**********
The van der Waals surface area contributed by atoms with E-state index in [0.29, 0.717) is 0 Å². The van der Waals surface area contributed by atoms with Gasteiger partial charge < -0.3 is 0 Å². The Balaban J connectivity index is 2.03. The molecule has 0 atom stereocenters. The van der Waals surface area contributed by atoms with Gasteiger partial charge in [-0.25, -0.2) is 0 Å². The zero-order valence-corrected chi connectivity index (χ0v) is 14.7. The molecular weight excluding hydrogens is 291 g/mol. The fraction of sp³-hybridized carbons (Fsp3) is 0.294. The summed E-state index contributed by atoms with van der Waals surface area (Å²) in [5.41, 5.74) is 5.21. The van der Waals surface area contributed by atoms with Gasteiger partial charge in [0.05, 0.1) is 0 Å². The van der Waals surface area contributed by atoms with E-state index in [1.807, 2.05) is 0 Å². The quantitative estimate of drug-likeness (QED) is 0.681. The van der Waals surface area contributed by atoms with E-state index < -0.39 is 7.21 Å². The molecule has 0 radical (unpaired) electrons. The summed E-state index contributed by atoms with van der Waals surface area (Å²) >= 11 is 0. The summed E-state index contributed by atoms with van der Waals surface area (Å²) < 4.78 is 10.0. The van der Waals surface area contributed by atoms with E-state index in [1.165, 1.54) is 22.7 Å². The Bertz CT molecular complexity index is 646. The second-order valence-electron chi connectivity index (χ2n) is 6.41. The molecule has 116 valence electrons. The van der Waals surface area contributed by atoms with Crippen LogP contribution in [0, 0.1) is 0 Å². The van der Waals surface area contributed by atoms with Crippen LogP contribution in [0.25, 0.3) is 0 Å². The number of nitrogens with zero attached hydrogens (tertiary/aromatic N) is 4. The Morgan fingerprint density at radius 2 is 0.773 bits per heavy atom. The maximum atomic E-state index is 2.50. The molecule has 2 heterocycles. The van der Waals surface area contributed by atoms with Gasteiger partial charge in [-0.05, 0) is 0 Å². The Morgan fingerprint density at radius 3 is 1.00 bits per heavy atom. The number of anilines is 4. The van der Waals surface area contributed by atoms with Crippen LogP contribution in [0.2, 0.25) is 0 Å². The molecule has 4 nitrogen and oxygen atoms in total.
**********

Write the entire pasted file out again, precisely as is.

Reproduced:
The van der Waals surface area contributed by atoms with E-state index in [0.29, 0.717) is 0 Å². The van der Waals surface area contributed by atoms with Gasteiger partial charge < -0.3 is 0 Å². The Balaban J connectivity index is 2.03. The molecule has 0 atom stereocenters. The van der Waals surface area contributed by atoms with Gasteiger partial charge in [-0.25, -0.2) is 0 Å². The zero-order valence-corrected chi connectivity index (χ0v) is 14.7. The molecular weight excluding hydrogens is 291 g/mol. The fraction of sp³-hybridized carbons (Fsp3) is 0.294. The summed E-state index contributed by atoms with van der Waals surface area (Å²) in [5.41, 5.74) is 5.21. The van der Waals surface area contributed by atoms with Gasteiger partial charge in [0.05, 0.1) is 0 Å². The van der Waals surface area contributed by atoms with E-state index in [1.807, 2.05) is 0 Å². The quantitative estimate of drug-likeness (QED) is 0.681. The van der Waals surface area contributed by atoms with E-state index < -0.39 is 7.21 Å². The molecule has 0 radical (unpaired) electrons. The summed E-state index contributed by atoms with van der Waals surface area (Å²) >= 11 is 0. The summed E-state index contributed by atoms with van der Waals surface area (Å²) < 4.78 is 10.0. The van der Waals surface area contributed by atoms with E-state index in [1.165, 1.54) is 22.7 Å². The Bertz CT molecular complexity index is 646. The second-order valence-electron chi connectivity index (χ2n) is 6.41. The molecule has 116 valence electrons. The van der Waals surface area contributed by atoms with Crippen LogP contribution in [0, 0.1) is 0 Å². The van der Waals surface area contributed by atoms with Crippen LogP contribution in [0.25, 0.3) is 0 Å². The number of nitrogens with zero attached hydrogens (tertiary/aromatic N) is 4. The Morgan fingerprint density at radius 2 is 0.773 bits per heavy atom. The maximum atomic E-state index is 2.50. The molecule has 2 heterocycles. The van der Waals surface area contributed by atoms with Gasteiger partial charge in [-0.05, 0) is 0 Å². The Morgan fingerprint density at radius 3 is 1.00 bits per heavy atom. The number of anilines is 4. The van der Waals surface area contributed by atoms with Crippen LogP contribution in [0.2, 0.25) is 0 Å². The molecule has 4 nitrogen and oxygen atoms in total.